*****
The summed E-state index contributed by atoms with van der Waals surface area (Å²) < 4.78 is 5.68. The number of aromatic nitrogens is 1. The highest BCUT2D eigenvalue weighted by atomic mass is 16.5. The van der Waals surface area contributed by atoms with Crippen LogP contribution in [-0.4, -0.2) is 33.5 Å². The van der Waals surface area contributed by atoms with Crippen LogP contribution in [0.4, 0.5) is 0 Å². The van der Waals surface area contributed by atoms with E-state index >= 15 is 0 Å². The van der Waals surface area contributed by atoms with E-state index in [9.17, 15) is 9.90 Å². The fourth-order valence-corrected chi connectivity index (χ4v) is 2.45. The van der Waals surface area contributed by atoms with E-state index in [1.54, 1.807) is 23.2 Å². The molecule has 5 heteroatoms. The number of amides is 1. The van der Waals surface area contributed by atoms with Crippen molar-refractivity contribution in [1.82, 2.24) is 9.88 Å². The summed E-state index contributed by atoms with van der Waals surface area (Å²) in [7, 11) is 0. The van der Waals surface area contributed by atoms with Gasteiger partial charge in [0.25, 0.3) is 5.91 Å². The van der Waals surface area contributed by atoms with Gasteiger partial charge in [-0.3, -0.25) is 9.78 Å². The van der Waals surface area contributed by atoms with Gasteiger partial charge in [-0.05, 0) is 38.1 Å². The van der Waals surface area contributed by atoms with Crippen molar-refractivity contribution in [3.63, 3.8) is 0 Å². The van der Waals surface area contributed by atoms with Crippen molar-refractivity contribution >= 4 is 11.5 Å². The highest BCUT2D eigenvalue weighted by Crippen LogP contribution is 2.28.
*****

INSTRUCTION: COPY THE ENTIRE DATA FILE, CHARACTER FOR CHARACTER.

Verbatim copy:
The summed E-state index contributed by atoms with van der Waals surface area (Å²) < 4.78 is 5.68. The number of aromatic nitrogens is 1. The highest BCUT2D eigenvalue weighted by atomic mass is 16.5. The van der Waals surface area contributed by atoms with Crippen LogP contribution in [-0.4, -0.2) is 33.5 Å². The van der Waals surface area contributed by atoms with Crippen LogP contribution in [0.4, 0.5) is 0 Å². The van der Waals surface area contributed by atoms with E-state index >= 15 is 0 Å². The van der Waals surface area contributed by atoms with E-state index in [9.17, 15) is 9.90 Å². The fourth-order valence-corrected chi connectivity index (χ4v) is 2.45. The van der Waals surface area contributed by atoms with E-state index in [1.54, 1.807) is 23.2 Å². The molecule has 5 heteroatoms. The number of amides is 1. The van der Waals surface area contributed by atoms with Crippen molar-refractivity contribution in [1.82, 2.24) is 9.88 Å². The summed E-state index contributed by atoms with van der Waals surface area (Å²) in [7, 11) is 0. The van der Waals surface area contributed by atoms with Gasteiger partial charge in [0.25, 0.3) is 5.91 Å². The van der Waals surface area contributed by atoms with Gasteiger partial charge in [-0.3, -0.25) is 9.78 Å². The van der Waals surface area contributed by atoms with Gasteiger partial charge in [-0.05, 0) is 38.1 Å². The van der Waals surface area contributed by atoms with Crippen molar-refractivity contribution in [3.63, 3.8) is 0 Å². The van der Waals surface area contributed by atoms with Crippen molar-refractivity contribution >= 4 is 11.5 Å². The highest BCUT2D eigenvalue weighted by Crippen LogP contribution is 2.28.